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ORIGINAL ARTICLE

ISSN:- 2231-5063

Golden Research Thoughts


Abstract:A Co-operative organisation is a form of economic organisation, in which persons voluntarily pool
their resources on the basis of equality of advancement of their economic interests. The user-owners are
known as member they derive two kinds of benefit from the Co-operative First, the members can receive
more and better service from Co-operatives, if they use it properly. Second, profits are distributed to the
member. It functions on the basis of certain conditions or principles, which the participants agree to
observe. Some definitions given by prominent Co-operative leaders all over the world have been quoted

below:According to International Co-operative Alliance, a Co-operative is an autonomous association of


persons united voluntarily to meet their common, economic, social and cultural needs and aspirations
through a jointly owned and democratically controlled enterprise. According to the Co-operative
Planning Committee (1946), Co-operation is the form of organisation, in which persons voluntarily
associate together on the basis of equality for the promotion of their economic interests. Those, who come
together, have a common economic aim, which they cannot achieve by individual, isolated action because
of the weakness of the economic condition of a large majority of them. This element of individual
weakness is overcome by the pooling of their resources by making self-help effective through mutual aid
and by strengthening the bonds of moral solidarity between them.

Keywords:
financial perform of TNSC bank,

A STUDY ON FINANCIAL PERFORMANCE


OF TAMIL
NADU STATE CO - OPERATIVE BANK
N. Sudhakaran1 and N. Ramu2
1

Ph.D Research Scholar, Department of commerce, Annamalai


University ,Annamalai Nagar, Tamil Nadu.
2
Associate Professor, Department of Commerce, Annnamalai
University,Annamalai nagar, Tamil Nadu .

www.aygrt.isrj.org

A STUDY ON FINANCIAL PERFORMANCE OF TAMIL NADU STATE CO - OPERATIVE BANK

1.0 INTRODUCTION
Co-operative principles are concrete realities and not mere abstractions. They are just a code of
conduct for a Co-operative organization, the practice of which may change according to the local
conditions. Broadly speaking, there have been three types of Co-operative systems, which are based more
or less on the same principles, but which differ from each other in the mode of operation. These three
systems are the Rockdale system, the Raiffeisen system and the Schulze- Delizsch system, concerned with
the consumers, farmers and the traders respectively. Principles laid down by Rockdale pioneers have been
commonly adopted all over the world. They are democratic control, open membership, limited interest on
capital, patronage dividend, cash trading, political and religious neutrality and promotion of education.
With the spread of Co-operative Movement the need was felt for adopting new procedures. Consequently,
international Co-operative alliance provided the following principles
REVIEW OF LITERATURE
Jangid in his doctoral thesis titled Cooperative Banking in Punjab attempted to assess the
progress of cooperative banking in Punjab The study showed that cooperative banks were playing a vital
role as an instrument of development. There was a considerable progress in the resources of cooperative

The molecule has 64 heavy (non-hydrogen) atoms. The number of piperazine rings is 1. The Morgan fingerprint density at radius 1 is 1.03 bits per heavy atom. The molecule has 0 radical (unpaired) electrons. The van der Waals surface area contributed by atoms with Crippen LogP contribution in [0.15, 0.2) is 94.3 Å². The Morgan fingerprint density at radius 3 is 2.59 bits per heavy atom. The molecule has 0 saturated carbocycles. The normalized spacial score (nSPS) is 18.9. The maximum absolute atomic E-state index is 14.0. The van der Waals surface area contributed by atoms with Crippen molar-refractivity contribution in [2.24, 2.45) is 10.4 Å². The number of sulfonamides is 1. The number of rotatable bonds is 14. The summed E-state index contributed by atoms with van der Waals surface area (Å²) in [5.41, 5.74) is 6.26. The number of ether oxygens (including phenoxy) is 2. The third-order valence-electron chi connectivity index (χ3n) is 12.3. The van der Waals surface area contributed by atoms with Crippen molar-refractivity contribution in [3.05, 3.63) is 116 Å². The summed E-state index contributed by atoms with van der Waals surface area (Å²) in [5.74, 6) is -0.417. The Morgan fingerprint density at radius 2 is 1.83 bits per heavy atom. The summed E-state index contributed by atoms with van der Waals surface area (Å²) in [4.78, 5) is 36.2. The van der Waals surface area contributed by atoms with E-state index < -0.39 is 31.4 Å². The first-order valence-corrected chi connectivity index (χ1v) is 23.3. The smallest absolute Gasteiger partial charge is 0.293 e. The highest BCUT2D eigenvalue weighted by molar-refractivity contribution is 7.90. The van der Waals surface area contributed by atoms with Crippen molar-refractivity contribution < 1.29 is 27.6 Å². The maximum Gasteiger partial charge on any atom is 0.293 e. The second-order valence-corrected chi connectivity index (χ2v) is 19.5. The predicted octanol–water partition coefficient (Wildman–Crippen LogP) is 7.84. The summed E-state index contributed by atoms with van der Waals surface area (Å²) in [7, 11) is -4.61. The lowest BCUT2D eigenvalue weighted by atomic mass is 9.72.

banks. The operational efficiency of these banks showed signs of improvement. It was suggested that with
wide resources mobilization, rational allocation, and better supervision, cooperative banking can be geared
to achievedsocio economic betterment of Punjab.
Kanagasaba made an attempt to study the Determinants of Profitability A Case Study of a State
Cooperative Bank, For this the parameters, viz. shortterm loans to total loans, time deposits to total
deposits, borrowing to owned funds were taken for a period of 1970-71 to 1979-80. agriculture advances,
proportion of time deposits to total deposits and level of borrowings affect the profitability of the bank or
not. It was found that these factors affect the profits of the bank positively. So, it was suggested that the bank
should design suitable strategies to improve these ratios in order to increase the profitability.
Asaithambi in his Performance Appraisal of Andaman & Nicobar State Cooperative Bank,
assesses the performance of Andaman & Nicobar State Cooperative Bank on different parameters, i.e.,
deposits, advances and overdues. It was found that the bank has been maintaining high degree of efficiency
in every aspect and the success of the bank is due to farsightedness of the management and dedicated
services of its employees.
Central Co-operative Banking in a Developing Economy was undertaken by
GovindParrekin the study was intended to scrutinize the financial viability of District Central Co-operative
Banks in Rajasthan. The study revealed the poor financial position of all Central Co-operative banks in the
state. It also disclosed the critical financial condition and some sort of undeclared insolvency position faced
by eight DCCBs in the state.
OBJECTIVES
1.To analyse the efficiency of funds management by TNSC Bank.
2.To the effectiveness in funds management by TNSC Bank with respect to resource utilization.
METHODOLOGY
Descriptive as well as analytical design is used. The present study is based on the secoundary data.
The secondary data were analysed with the help of appropriate tools of analysis.
Table -1
Compound Model For Own Fund, Deposits, Short Time Liabilities, Working Fund, and
Borrowing
(`In Crores)
Own Fund
Yea
r

Actua
l
value

Predicte
d
Value